Artist, teacher and influential figure in Cork culture
Maigread Murphy: November 10th, 1919 - February 18th, 2014
Throughout her long life, Maigread Murphy, who has died aged 94, was a formidable and deeply influential presence at the heart of Cork’s cultural, artistic and intellectual development.
Though best known as the wife of Seamus Murphy, the much-revered Cork sculptor, she was a gifted artist and designer in her own right and they met as students at the Cork School of Art. Her commercial work includes a design familiar to every devotee of Irish whiskey – the logo on the bottle of Paddy. She illustrated children’s books for authors including Eilís Dillon. She taught art for half a century to generations of schoolgirls at Scoil Mhuire and is fondly remembered as an encouraging and stimulating teacher.
An avid reader of crime fiction novels, she reviewed whodunits under the pseudonym Colm de Barra for the Irish Press book page edited by David Marcus. A lover of crosswords, she was a whiz at Crosaire but a few months after its original creator died, she turned to Simplex and was still doing it every day right up to the end.
Born into an artistic family in Youghal, culture and art were woven into the fabric of her life from childhood. Her mother, Cathleen, was an accomplished painter and her father, Joseph Higgins, a brilliant young sculptor who died when he was 40.
Later, though money was scarce, Maigread and Seamus preserved her father’s work by paying out of their own pockets to have it cast in bronze. Two marvellous heads by Higgins are in Cork’s municipal Crawford gallery.
Instead of playing with mass-produced toys, Maigread and her three siblings played with hand-crafted toys carved by their father. Perfect in every detail, the farm animals are little works of art. In turn, her own children grew up surrounded by sculpture, paintings, books and music and went on to excel in their own fields – Bebhinn is a well-known knitwear designer, Orla a book conservator and writer, and Colm a painter and musician.
Overlooking the city, the door of the family home, No 6 Wellesley Terrace, was always open. Once compared to a modern hedge school, it was a haven for independent thinkers who knew their views would be rigorously tested by Maigread.
At a crowded cremation service under a vaulted brick ceiling which resonated with traditional music and song, a measure of her esteem was heard in the warmth of homilies delivered by Prof John A Murphy, the poet Eiléan Ní Chuilleanáin, and Maigread’s great friend, Mary Leland.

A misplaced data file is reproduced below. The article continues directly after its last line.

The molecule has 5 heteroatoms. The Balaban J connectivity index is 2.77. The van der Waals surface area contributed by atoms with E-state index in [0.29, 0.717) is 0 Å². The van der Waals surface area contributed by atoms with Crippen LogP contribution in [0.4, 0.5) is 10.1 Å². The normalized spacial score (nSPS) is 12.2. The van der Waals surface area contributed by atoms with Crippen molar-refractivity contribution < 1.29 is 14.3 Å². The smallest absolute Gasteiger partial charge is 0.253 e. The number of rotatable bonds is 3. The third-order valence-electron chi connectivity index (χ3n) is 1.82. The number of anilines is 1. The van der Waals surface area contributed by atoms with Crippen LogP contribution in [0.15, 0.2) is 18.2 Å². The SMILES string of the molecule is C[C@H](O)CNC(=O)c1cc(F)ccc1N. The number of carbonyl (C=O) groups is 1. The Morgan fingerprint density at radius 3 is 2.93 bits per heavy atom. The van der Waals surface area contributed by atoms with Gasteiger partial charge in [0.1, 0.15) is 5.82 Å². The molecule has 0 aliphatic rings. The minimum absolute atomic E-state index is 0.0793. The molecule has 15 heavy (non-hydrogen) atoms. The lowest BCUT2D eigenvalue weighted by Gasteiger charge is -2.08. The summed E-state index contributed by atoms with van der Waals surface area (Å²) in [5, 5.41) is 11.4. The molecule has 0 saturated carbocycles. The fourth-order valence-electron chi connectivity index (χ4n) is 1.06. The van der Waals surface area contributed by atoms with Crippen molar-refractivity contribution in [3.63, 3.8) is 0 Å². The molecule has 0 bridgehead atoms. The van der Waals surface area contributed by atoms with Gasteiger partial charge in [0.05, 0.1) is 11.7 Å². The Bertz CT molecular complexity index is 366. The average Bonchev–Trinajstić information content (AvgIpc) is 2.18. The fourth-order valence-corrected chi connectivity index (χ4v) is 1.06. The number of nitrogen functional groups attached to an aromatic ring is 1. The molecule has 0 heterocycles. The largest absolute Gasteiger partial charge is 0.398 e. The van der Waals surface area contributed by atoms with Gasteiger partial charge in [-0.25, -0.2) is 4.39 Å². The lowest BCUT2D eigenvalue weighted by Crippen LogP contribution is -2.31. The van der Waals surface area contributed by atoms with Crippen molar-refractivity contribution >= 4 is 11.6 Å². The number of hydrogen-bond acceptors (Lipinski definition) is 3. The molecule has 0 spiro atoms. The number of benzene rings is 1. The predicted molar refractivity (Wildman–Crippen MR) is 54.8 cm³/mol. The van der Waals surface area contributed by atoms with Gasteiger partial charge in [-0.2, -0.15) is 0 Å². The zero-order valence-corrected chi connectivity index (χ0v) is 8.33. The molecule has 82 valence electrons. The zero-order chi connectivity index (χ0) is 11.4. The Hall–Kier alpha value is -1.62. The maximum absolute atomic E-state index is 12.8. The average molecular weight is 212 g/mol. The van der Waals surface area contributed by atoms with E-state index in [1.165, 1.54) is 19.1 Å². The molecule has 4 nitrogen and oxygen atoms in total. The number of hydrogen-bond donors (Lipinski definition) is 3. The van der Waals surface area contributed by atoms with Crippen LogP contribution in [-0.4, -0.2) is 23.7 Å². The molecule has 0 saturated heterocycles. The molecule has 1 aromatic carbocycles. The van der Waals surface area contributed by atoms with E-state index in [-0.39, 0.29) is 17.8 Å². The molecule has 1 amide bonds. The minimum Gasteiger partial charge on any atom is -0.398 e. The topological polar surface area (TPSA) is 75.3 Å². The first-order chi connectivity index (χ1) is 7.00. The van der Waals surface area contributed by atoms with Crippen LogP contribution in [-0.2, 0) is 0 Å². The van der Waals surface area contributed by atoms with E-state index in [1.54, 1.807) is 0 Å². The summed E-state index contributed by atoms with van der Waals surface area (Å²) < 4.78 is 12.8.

Observing that while people could be put off at a first meeting by what he called her “formidability”, Prof Murphy pointed out that though she was “a tough-minded woman” she had a “strong sense of humour”.
She was, he said, one of the guiding spirits at the weekly gathering of intellectuals in the old Palace Bar, a virtual salon of sparkling conversation and original ideas in a city characterised, as he put it, by the conservatism of its middle class. He emphasised that as an art teacher, she had made a profound impression on generations of Cork girls.
Blessed with a rare ability to communicate with children without talking down to them, she liked to hear their views on every subject. Illustrating this point, Ní Chuilleanáin recalled how as a four year old on holidays in the west Kerry Gaeltacht, not alone was she not put off when she first met Maigread, so impressed was she that a life-long friendship blossomed between them.
Imbued with what journalist and author Mary Leland described as “a love, almost a yearning for the Irish language”, which influenced her approach to the ordinary fact of living, she “wanted always to buy Irish, hear Irish and speak Irish whenever she could and wherever she could”.
Describing her as the “enabler” in their lives together, she recalled interviewing Seamus shortly before he died in 1975, when he told her it was thanks to Maigread that he was “one of the few people in Ireland still making a living by his craft”.
She is survived by her family, Bebhinn, Orla and Colm, her sister Sr Ita Higgins, grandchildren and great- grandchildren.